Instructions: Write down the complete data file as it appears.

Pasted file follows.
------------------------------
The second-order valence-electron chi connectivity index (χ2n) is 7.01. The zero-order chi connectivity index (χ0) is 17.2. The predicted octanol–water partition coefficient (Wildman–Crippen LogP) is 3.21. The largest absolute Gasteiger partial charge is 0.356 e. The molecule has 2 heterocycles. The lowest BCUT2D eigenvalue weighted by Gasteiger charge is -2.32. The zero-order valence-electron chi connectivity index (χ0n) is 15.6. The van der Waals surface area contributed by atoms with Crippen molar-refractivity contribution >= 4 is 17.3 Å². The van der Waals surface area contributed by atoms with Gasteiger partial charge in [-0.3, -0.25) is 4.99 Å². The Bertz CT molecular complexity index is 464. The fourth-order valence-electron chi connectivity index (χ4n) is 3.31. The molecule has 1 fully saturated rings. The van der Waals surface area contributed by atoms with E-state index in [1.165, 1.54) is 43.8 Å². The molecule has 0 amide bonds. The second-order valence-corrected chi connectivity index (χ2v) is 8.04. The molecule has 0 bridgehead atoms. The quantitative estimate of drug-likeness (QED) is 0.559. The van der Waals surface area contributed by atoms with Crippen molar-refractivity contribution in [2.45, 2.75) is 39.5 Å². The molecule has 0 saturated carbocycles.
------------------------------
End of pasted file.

The second-order valence-electron chi connectivity index (χ2n) is 7.01. The zero-order chi connectivity index (χ0) is 17.2. The predicted octanol–water partition coefficient (Wildman–Crippen LogP) is 3.21. The largest absolute Gasteiger partial charge is 0.356 e. The molecule has 2 heterocycles. The lowest BCUT2D eigenvalue weighted by Gasteiger charge is -2.32. The zero-order valence-electron chi connectivity index (χ0n) is 15.6. The van der Waals surface area contributed by atoms with Crippen molar-refractivity contribution >= 4 is 17.3 Å². The van der Waals surface area contributed by atoms with Gasteiger partial charge in [-0.3, -0.25) is 4.99 Å². The Bertz CT molecular complexity index is 464. The fourth-order valence-electron chi connectivity index (χ4n) is 3.31. The molecule has 1 fully saturated rings. The van der Waals surface area contributed by atoms with E-state index in [1.165, 1.54) is 43.8 Å². The molecule has 0 amide bonds. The second-order valence-corrected chi connectivity index (χ2v) is 8.04. The molecule has 0 bridgehead atoms. The quantitative estimate of drug-likeness (QED) is 0.559. The van der Waals surface area contributed by atoms with Crippen molar-refractivity contribution in [2.45, 2.75) is 39.5 Å². The molecule has 0 saturated carbocycles.